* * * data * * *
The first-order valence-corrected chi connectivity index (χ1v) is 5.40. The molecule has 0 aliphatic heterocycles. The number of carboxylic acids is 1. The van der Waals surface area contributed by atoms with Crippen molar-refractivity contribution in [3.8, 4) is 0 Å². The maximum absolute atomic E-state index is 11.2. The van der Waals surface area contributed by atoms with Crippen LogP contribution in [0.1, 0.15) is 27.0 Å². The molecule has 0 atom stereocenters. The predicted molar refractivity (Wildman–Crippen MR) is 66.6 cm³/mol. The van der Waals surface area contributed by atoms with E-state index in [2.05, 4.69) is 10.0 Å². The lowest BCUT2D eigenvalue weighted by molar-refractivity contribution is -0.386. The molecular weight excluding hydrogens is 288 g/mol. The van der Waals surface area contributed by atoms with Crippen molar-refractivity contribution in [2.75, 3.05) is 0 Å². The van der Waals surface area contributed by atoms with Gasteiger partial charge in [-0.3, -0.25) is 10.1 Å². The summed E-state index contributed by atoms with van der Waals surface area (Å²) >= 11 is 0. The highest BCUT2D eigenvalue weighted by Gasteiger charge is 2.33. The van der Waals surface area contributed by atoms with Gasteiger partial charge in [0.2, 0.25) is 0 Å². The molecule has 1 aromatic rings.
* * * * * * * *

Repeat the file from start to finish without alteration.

The first-order valence-corrected chi connectivity index (χ1v) is 5.40. The molecule has 0 aliphatic heterocycles. The number of carboxylic acids is 1. The van der Waals surface area contributed by atoms with Crippen molar-refractivity contribution in [3.8, 4) is 0 Å². The maximum absolute atomic E-state index is 11.2. The van der Waals surface area contributed by atoms with Crippen LogP contribution in [0.1, 0.15) is 27.0 Å². The molecule has 0 atom stereocenters. The predicted molar refractivity (Wildman–Crippen MR) is 66.6 cm³/mol. The van der Waals surface area contributed by atoms with E-state index in [2.05, 4.69) is 10.0 Å². The lowest BCUT2D eigenvalue weighted by molar-refractivity contribution is -0.386. The molecular weight excluding hydrogens is 288 g/mol. The van der Waals surface area contributed by atoms with Crippen molar-refractivity contribution in [2.75, 3.05) is 0 Å². The van der Waals surface area contributed by atoms with Gasteiger partial charge in [-0.3, -0.25) is 10.1 Å². The summed E-state index contributed by atoms with van der Waals surface area (Å²) >= 11 is 0. The highest BCUT2D eigenvalue weighted by Gasteiger charge is 2.33. The van der Waals surface area contributed by atoms with Gasteiger partial charge in [0.2, 0.25) is 0 Å². The molecule has 1 aromatic rings.